FrEDRIC Astaire.

Top Line: Everyone is familiar with the notorious RTOG 0617 radiation dose-escalation trial for non-small cell lung cancer (NSCLC), where doses up to 74 Gy resulted in worse local control and even survival.
The Study: Some guess that worse dosimetry to structures such as the heart led to undercoverage of target volumes and maybe even earlier death. This slightly more modern retrospective look at 117 patients treated with definitive radiation for NSCLC aimed to determine the impact of radiation to, shall we say, a more diffuse organ system. That’s right, the totally in vogue immune system. The median prescribed dose was the now standard 60 Gy, most via intensity modulated techniques, and almost all patients received concurrent platinum-based chemo. Now, estimating dose of radiation to immune cells (deemed EDRIC) required some fancy footwork using a complicated model weighing organs differently based on estimated circulation time. We will say the footwork appeared on point, though, as higher EDRIC correlated nicely with grade 3+ lymphopenia. Indeed, multivariate analyses demonstrated significant associations between higher EDRIC and worse overall and disease-free survival. Median EDRIC was 6.1 Gy, and patients in the highest quartile of EDRIC (>7.3 Gy) had a median survival half that of those in the lowest quartile (<5.1 Gy) at 14 versus 28 months.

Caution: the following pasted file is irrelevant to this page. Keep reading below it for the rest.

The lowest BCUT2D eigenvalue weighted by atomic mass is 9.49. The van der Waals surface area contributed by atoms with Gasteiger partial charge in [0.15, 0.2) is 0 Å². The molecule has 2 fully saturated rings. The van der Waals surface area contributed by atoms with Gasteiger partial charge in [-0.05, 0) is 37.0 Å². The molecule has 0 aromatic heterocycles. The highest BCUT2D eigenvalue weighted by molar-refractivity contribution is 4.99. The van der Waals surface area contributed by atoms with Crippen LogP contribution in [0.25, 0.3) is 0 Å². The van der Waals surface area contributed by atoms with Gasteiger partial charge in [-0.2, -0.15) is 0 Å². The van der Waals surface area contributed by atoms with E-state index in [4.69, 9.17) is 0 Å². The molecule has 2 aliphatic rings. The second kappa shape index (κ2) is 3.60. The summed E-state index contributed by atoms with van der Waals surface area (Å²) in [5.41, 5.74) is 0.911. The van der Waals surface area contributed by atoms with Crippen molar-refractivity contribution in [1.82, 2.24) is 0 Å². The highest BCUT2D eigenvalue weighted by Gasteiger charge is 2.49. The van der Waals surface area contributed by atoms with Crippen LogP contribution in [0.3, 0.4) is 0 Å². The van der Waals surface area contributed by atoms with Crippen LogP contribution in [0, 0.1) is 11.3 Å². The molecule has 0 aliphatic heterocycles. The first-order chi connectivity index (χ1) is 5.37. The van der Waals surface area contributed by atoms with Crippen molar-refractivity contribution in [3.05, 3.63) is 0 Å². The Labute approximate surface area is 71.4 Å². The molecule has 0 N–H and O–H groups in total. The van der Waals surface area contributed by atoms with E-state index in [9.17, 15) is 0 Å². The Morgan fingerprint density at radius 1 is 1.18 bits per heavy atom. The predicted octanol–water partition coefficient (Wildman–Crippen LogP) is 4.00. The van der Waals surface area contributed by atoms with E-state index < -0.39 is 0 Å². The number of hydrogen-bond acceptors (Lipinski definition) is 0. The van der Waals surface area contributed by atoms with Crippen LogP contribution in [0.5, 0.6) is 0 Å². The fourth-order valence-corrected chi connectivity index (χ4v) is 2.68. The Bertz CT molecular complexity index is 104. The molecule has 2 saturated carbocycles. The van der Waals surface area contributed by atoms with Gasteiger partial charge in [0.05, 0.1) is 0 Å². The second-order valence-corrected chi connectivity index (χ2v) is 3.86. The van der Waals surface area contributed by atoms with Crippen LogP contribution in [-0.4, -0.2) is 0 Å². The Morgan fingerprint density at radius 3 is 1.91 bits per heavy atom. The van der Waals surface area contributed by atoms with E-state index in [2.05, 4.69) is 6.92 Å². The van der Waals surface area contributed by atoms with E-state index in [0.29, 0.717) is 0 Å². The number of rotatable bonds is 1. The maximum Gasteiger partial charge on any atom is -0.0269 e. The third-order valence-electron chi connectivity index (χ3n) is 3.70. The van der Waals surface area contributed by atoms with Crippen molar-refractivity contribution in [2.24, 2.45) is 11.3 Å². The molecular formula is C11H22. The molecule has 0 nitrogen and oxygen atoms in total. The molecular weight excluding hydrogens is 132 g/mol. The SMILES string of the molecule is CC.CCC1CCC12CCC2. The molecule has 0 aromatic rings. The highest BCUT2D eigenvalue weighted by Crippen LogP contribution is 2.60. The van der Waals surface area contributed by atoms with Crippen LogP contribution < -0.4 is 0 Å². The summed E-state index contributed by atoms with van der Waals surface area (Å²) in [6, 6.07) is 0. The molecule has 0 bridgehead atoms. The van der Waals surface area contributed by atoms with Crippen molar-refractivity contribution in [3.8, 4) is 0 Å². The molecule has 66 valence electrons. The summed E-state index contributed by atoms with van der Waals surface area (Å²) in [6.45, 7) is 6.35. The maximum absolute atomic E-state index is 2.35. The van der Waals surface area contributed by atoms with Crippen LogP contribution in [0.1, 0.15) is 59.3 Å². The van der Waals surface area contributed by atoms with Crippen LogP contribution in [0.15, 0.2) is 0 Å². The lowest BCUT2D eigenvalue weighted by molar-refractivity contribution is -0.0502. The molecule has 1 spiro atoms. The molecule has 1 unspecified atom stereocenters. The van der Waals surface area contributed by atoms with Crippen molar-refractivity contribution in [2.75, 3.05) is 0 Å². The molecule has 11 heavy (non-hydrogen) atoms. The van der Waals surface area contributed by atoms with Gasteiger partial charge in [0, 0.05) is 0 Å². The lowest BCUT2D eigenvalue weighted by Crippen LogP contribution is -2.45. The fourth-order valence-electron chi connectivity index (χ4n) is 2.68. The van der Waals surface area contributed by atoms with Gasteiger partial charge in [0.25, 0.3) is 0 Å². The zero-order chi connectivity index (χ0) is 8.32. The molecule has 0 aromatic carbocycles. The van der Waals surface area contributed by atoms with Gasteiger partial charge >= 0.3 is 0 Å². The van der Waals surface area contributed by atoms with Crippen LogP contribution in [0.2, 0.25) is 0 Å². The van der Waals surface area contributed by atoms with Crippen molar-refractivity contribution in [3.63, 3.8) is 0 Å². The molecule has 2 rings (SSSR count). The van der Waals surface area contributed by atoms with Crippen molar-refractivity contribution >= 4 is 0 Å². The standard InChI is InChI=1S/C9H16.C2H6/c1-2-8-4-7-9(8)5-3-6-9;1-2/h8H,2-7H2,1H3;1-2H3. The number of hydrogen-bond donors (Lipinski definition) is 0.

TBL: EDRIC may represent one of the first modifiable measures of radiation’s crucial impact on patient immune systems. | Ladbury, Int J Radiat Oncol Biol Phy 2019


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